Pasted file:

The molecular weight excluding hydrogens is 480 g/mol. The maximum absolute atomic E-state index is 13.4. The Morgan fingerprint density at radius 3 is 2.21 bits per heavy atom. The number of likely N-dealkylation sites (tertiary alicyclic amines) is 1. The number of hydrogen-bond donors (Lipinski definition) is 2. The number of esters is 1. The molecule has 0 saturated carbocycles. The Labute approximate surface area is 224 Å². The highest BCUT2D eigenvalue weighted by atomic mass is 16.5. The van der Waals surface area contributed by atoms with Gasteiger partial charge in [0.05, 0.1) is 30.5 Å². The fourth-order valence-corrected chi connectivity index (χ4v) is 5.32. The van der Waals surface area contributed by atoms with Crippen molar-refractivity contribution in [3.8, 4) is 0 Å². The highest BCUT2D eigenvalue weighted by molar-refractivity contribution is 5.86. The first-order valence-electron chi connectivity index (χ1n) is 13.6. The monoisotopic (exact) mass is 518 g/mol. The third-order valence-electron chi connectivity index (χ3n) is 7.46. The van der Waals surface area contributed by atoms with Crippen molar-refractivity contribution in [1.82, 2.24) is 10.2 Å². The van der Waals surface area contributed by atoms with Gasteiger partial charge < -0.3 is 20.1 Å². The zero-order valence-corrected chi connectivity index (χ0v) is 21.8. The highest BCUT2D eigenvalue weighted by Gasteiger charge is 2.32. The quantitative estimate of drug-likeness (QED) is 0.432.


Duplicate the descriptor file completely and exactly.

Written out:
The molecular weight excluding hydrogens is 480 g/mol. The maximum absolute atomic E-state index is 13.4. The Morgan fingerprint density at radius 3 is 2.21 bits per heavy atom. The number of likely N-dealkylation sites (tertiary alicyclic amines) is 1. The number of hydrogen-bond donors (Lipinski definition) is 2. The number of esters is 1. The molecule has 0 saturated carbocycles. The Labute approximate surface area is 224 Å². The highest BCUT2D eigenvalue weighted by atomic mass is 16.5. The van der Waals surface area contributed by atoms with Gasteiger partial charge in [0.05, 0.1) is 30.5 Å². The fourth-order valence-corrected chi connectivity index (χ4v) is 5.32. The van der Waals surface area contributed by atoms with Crippen molar-refractivity contribution in [3.8, 4) is 0 Å². The highest BCUT2D eigenvalue weighted by molar-refractivity contribution is 5.86. The first-order valence-electron chi connectivity index (χ1n) is 13.6. The monoisotopic (exact) mass is 518 g/mol. The third-order valence-electron chi connectivity index (χ3n) is 7.46. The van der Waals surface area contributed by atoms with Crippen molar-refractivity contribution in [1.82, 2.24) is 10.2 Å². The van der Waals surface area contributed by atoms with Gasteiger partial charge < -0.3 is 20.1 Å². The zero-order valence-corrected chi connectivity index (χ0v) is 21.8. The highest BCUT2D eigenvalue weighted by Gasteiger charge is 2.32. The quantitative estimate of drug-likeness (QED) is 0.432.